by GoldDustWoman on Wed May 18, 2011 11:59 PM
A person could have one sexual partner in their lives and still be infected by the HPV virus. Let's not perpetuate the stigma of HPV.
by WIFEpraying on Thu May 19, 2011 01:58 AM
by lardog04 on Sun May 22, 2011 03:25 PM
I applaud you gold dust woman, I too had throat or tonsil cancer and they said is was a positive result of HPV. The doctors also said it was from oral sex. Never asked me about my history but just left it like that, kind of making me feel like I was some sort of prostitute or sex crazed animal. I was diagnosed in December of 2009, started treatment in January 2010 with chemo for six weeks then two weeks off then six weeks of radiation with chemo 24 hours a day for week one, three and five. Last or sixth week of radiation was twice a day. My last scan in December, was still negative and I will be going back to the Doctor for a six month check up this month. I also had a feeding tube and used it for three to four months. If you have any more specific questions let us know and I will respond accordingly.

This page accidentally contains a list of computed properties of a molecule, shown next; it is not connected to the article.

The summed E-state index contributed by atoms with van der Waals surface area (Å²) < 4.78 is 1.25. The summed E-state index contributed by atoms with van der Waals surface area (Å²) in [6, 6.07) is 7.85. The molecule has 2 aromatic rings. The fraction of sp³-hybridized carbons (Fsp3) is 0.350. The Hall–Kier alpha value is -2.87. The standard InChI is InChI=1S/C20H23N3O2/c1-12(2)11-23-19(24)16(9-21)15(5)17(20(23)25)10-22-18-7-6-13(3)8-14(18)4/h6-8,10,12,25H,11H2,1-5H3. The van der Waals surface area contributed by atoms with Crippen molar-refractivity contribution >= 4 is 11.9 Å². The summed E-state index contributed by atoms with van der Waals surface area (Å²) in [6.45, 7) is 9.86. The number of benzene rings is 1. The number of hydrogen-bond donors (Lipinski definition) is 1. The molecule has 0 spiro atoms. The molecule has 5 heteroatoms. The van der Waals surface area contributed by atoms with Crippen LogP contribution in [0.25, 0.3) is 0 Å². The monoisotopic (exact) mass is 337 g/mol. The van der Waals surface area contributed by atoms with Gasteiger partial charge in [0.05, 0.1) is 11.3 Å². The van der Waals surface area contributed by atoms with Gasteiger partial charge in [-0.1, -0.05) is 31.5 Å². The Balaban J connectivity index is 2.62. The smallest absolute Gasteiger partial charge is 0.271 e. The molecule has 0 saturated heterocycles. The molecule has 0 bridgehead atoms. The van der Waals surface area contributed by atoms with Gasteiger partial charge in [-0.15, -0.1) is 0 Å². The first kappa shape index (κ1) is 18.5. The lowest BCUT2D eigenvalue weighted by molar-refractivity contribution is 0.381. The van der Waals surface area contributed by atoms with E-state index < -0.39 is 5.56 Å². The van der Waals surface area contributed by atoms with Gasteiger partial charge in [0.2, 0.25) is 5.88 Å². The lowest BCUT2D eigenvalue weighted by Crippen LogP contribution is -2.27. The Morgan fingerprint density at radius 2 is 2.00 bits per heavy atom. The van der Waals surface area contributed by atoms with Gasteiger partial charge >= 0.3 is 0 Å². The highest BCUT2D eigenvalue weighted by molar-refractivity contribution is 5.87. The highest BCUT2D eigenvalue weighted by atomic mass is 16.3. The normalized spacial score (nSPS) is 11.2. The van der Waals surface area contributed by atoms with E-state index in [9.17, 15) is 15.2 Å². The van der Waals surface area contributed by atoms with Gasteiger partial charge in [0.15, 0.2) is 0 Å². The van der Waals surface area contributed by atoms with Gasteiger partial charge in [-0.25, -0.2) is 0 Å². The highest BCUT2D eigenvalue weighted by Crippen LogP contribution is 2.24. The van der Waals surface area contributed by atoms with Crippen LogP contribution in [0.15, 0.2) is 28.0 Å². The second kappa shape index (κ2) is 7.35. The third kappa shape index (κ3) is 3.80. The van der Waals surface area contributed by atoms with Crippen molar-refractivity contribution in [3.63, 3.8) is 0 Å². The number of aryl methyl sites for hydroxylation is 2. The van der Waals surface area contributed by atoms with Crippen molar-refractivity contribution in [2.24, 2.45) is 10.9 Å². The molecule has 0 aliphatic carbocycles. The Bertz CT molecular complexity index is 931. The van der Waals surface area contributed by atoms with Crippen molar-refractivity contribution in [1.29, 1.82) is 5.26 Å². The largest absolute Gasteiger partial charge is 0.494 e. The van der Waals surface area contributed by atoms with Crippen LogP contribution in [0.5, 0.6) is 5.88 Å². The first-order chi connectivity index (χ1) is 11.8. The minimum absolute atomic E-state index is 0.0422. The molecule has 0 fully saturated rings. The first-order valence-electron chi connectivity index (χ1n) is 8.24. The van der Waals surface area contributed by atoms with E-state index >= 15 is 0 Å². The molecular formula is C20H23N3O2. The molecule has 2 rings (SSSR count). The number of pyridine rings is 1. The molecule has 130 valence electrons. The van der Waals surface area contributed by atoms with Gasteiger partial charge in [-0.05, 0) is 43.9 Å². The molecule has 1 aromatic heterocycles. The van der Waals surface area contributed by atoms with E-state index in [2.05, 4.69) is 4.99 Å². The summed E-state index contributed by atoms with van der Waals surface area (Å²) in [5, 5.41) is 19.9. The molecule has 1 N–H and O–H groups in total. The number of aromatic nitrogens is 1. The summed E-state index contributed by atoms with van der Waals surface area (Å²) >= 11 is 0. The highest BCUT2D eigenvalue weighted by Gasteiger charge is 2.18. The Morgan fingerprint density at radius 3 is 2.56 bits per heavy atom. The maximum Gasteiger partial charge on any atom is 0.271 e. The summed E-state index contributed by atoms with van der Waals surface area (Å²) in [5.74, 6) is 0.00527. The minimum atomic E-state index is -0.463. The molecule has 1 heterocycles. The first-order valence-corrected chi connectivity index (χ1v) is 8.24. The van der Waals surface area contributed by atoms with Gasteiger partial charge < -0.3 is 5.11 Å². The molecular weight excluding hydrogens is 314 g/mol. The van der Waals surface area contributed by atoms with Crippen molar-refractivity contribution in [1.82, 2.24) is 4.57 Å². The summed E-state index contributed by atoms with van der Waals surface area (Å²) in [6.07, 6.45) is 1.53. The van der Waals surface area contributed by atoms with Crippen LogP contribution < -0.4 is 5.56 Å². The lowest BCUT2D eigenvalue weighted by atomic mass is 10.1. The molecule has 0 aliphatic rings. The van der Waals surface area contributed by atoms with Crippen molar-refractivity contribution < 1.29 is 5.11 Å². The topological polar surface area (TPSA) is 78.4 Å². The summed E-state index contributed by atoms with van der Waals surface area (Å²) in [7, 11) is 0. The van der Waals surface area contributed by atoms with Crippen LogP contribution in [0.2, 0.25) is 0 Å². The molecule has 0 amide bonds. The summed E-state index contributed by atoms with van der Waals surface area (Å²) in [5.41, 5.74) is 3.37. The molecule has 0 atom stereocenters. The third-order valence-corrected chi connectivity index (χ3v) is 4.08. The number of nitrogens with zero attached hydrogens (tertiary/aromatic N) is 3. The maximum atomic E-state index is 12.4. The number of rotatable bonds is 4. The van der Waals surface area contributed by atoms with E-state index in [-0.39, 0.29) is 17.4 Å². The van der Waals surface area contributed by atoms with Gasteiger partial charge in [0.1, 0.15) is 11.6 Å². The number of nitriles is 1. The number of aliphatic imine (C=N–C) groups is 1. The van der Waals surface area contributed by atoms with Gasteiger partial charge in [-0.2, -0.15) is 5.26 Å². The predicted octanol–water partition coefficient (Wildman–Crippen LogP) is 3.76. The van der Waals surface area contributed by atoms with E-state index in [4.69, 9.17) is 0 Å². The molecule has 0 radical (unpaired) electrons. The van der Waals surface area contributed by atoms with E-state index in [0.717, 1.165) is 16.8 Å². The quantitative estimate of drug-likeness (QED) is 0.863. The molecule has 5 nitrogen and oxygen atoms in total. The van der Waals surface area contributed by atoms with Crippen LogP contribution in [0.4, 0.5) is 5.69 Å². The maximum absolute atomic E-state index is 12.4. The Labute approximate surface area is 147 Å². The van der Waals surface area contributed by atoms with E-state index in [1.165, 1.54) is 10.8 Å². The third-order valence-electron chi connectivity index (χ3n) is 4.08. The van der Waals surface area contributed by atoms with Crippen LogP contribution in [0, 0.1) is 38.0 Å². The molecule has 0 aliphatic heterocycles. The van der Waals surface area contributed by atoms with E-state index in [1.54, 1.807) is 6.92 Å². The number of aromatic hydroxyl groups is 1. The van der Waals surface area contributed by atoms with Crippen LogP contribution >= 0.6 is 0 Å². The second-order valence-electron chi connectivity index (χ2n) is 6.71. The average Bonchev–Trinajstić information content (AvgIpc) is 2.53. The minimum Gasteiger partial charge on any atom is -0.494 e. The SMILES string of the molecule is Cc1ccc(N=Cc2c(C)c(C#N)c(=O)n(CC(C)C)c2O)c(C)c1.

by cam1234 on Sun May 22, 2011 11:45 PM
I was 42 years old two years ago when I received almost the exact diagnosis as your husband. I had my treatment at Hopkins, and two weeks ago made my 2 year anniversary with a clean PET/CT. The disease is very treatable/curable. The docs at Hopkins commented that they may be over treating the disease because there cure rate is so high. I received 35 radiation treatments(IMRT), and 5 doses of cisplatin. You are in a great place at MD Anderson, and your chances of walking away from this unscathed are very good! The treatment is brutal, but totally worth it...your life will probably be back to normal in 2 years, hang in there!!
When you track a discussion, you will get notified by e-mail if anyone else posts a new message on this discussion. Are you sure you want to track this discussion?
If you stop tracking this discussion, you will no longer get notified by e-mail if anyone else posts a new message on this discussion. Are you sure you want to stop tracking this discussion?
If you were considering traveling for cancer treatment, which headline would you find more interesting?
Destination: HOPE. Cancer care that is worth the trip.
Over 84% of our patients travel to our hospital from another state
Neither headline is interesting
We care about your feedback. Let us know how we can improve your CancerCompass experience.